Improvements in operational efficiency, predictive maintenance, and asset optimization are more likely to draw the attention of mining companies than the latest technology trends. But the industry will find many new opportunities to accomplish its business objectives by harnessing the huge volumes of information that now flow through mining firms – commonly referred to as Big Data.
Tapping into the Internet of Things
In mining, as in most industries, machines and other equipment are often now embedded with “smart objects” that connect to the Internet through wireless devices. Mining companies can use this “Internet of Things” (IoT) connection to collect and analyze large volumes of data in real, or nearly real, time. The data gathered from smart devices on trucks alone is quite extraordinary – showing how well an engine runs, for example, or whether the tire pressure is appropriate.
IoT can also open new business opportunities. Consider Rio Tinto, a respected international mining company with a mine in Western Australia that it controls from a remote operations center in Perth. The mine features a driverless intelligent truck fleet and remote control intelligent drills that use connectivity made possible through smart objects and the IoT.
Using 3D visualization to enhance exploration
Advanced tools for automatically gathering and analyzing drilling data can readily create 3D visualizations based on information that is highly granular. With such transparency, mining companies can rapidly find the greatest concentrations of ore, gain better insight into the geology of their drilling sites, and more quickly adjust their mining schedules to maximize the output of their operations.
This technology has provided major improvements for safety and training as well. Joy Global, a leading international manufacturer of mining equipment, has benefited greatly from adopting 3D visualization technology. The company has improved the safety of its equipment and augmented its training of new and current employees by being able to present trainees with visualizations that bring the training to life in a way no 2D schematic could.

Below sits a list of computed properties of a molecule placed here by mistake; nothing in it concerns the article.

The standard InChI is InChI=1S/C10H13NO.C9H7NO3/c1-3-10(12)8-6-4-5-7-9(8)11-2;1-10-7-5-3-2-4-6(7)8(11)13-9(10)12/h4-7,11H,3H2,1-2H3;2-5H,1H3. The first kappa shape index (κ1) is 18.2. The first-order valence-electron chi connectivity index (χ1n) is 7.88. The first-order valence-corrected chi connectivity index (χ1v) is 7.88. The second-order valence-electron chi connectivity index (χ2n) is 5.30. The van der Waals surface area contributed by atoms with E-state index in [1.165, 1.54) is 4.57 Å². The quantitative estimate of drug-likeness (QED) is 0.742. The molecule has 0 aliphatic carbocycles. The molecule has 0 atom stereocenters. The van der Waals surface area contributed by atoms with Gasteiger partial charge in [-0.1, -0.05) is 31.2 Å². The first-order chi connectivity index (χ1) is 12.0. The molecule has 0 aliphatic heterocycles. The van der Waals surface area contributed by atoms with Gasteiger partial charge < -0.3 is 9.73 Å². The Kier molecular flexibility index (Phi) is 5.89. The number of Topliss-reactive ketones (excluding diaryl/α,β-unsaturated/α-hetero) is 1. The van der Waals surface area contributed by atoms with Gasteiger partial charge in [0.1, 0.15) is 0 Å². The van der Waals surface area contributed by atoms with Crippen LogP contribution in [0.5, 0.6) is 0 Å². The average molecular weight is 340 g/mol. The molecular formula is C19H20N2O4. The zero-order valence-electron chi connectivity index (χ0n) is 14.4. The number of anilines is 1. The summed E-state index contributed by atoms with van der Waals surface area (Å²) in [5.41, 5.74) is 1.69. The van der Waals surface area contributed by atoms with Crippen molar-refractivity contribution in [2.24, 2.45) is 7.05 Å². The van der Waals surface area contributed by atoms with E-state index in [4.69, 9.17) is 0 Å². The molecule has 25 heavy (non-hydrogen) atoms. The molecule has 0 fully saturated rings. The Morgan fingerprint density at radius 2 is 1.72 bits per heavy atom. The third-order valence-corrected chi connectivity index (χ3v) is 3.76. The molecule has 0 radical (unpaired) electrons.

Employees see during training what they’ll see in the field, depicted with precise accuracy. This leads to less retraining and fewer on-the-job mistakes. Joy Global now spends far less on training because it is able to reuse engineering schematics to feed its 3D visualization tool, while providing better quality training on its products.
Increasing operational efficiency
The collection and analysis of Big Data can also give mining companies greater insight into their overall operational efficiency – making it easier to determine, for example, how many truck turns occur daily at a particular mine, what the average load levels of those trucks are, what kind of stockpiles are available at various processing plants, and how those stockpiles change over time. Companies can compare efficiency across multiple mines and identify potential productivity or maintenance issues. They can also compare reported results against actual data.
An article in McKinsey Quarterly recently described how a mining company used Monte Carlo simulations to evaluate the cost of a project. Using historical data to model the potential impact of natural events, the company was able to optimize handling and storage capacity across its facilities and reduce related capital expenditures by 20 percent. According to research by SAP Performance Benchmarking, companies that use real-time monitoring of production and parametric data about processes, materials, and operations have a 10% higher capacity utilization rate.
Using in-memory technology to drive Big Data insights
In-memory computing technology has been shown to help organizations in many industries manage and analyze huge amounts of information more effectively and efficiently. Recent advances in hardware and software now make it possible to handle information from many different sources in real time at an affordable cost.
Going forward the ability to use and analyze Big Data will be a key factor in the survival of mining firms. Companies that take advantage of this tool should realize dramatic improvements in operational efficiency, predictive maintenance, and asset optimization.